I found home in a foreign place.
“We pass out cups of coffee on Sundays because when people are in an unfamiliar setting, they need something familiar to hold onto.”
The words rolled out of the preacher’s mouth, and I instantly saved them to memory. The intention behind the actions, the tangible comfort, the safety of an 8-ounce insulated cup… it meant so much to me. As a first-time visitor, I could personally attest to the calmness that settled over me as the cup of coffee warmed my hands.
Five years have come and gone since that moment, but the meaning behind a simple cup of coffee has never left my heart. I found these words to ring even truer when I left the U.S. behind for an expedition around Europe.
I’m in a coffee shop in Helsinki, Finland. It’s my birthday, and my husband—who flew to meet me a week after my takeoff—has just arrived.
One hand resting on the narrow table and the other wrapped around the mug he’s bringing to his lips, I smile as I think about how often I’ve lived this moment. Coffee, my husband, and happiness. It’s in this moment when one other word fills my senses: home.
After impatiently waiting for my coffee to cool (my taste buds are in constant burn recovery), I take a swig and the warmth of the liquid moves to my mid-section in perfect timing with the emotional warmth I feel from being in a craft coffee shop—a place of familiarity.
I’m sitting at a community table, and I can’t comprehend the Finnish conversation taking place next to me until “enneagram” and “Michelle Obama’s Becoming” are said in my native tongue. I’m surprised. And delighted. These women are having a conversation like one I’d share with my friends in Nashville. A feeling settles in me. Home.
I’m in an empty coffee house in Tallinn, Estonia. After seeing a tagged Instagram photo of the menu board listing the Phoenix V70 (a pour over tool my husband and I use but have never seen in a coffee shop), I’m excited to talk to the barista. But when I look at the menu board in person, the V70 listing is nowhere to be seen. In the time between the Instagram post and the present moment, the menu offering has disappeared. But why?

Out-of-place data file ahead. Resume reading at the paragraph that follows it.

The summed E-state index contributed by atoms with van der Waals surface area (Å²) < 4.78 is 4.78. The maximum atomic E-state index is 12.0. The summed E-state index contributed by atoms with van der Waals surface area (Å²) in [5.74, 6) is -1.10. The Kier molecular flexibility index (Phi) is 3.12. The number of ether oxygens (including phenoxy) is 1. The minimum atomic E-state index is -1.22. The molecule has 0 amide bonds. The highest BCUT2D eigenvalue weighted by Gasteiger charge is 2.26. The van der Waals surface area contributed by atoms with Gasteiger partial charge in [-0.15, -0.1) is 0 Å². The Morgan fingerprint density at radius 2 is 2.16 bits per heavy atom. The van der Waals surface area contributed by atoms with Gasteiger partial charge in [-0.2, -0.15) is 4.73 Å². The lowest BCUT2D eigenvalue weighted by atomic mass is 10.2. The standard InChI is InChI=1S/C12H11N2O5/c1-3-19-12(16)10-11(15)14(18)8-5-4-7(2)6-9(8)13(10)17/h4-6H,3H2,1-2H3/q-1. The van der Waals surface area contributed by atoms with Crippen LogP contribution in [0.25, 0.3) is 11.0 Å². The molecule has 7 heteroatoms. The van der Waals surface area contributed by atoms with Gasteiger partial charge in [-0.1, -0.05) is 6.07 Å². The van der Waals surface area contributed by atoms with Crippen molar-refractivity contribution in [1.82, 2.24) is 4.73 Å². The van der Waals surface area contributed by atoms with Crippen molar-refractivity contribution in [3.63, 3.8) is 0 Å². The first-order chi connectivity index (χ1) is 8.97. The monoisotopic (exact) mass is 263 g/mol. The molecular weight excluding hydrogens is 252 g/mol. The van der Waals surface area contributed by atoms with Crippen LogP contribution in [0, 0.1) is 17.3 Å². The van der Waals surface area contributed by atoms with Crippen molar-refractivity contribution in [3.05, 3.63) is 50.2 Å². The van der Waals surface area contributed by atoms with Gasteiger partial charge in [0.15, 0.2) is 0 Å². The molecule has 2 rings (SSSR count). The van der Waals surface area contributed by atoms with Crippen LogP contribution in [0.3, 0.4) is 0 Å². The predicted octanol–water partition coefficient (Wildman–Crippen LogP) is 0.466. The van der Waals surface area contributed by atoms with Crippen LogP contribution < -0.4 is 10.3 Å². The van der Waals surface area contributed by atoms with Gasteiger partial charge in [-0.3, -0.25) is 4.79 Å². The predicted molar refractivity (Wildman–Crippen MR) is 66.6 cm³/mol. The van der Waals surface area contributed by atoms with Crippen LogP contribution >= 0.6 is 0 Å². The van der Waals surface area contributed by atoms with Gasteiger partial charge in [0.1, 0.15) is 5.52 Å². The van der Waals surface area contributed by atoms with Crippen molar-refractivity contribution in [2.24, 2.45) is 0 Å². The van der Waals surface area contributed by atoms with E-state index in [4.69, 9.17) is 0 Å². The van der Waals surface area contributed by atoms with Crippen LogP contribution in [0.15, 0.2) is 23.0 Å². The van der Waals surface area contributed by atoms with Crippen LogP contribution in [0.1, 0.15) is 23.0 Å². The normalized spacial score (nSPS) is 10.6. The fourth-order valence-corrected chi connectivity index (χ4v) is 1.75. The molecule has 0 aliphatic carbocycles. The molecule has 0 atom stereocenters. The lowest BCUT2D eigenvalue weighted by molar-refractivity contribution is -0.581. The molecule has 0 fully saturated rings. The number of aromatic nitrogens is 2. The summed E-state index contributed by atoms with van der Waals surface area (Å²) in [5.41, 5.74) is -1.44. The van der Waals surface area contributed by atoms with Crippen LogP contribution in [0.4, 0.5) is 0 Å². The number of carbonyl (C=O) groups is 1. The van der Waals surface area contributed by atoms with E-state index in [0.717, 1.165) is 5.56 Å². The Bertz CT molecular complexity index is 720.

I question the barista. His answer is simple: someone lost the V70. Expecting a more measured response that spoke to a distaste for the quality of coffee produced by the V70 or a lack of customer demand for this method, I can’t help but laugh. The barista joins me in laughing.
We move from talking about brew methods to naming our favorite bean origins, and he hands me the grounds so I can take in the fresh scent before he begins my Hario V60. Eventually, I mention my own origin—Nashville, TN—and he tells me about his friend, Rachel, who works as a barista in my city. He describes Rachel’s appearance, and I realize she regularly makes me coffee at the best quality coffee shop in town. The feeling is returning. Home.
I’m in a café in London. Instead of darting directly to the busy checkout counter to take my place behind the line of corporate suits, my husband and I make our way to the retail shelves. Coffee beans and local pottery cover the wall, and I’m searching, searching, searching for my favorite tasting notes. A man from behind the bar approaches.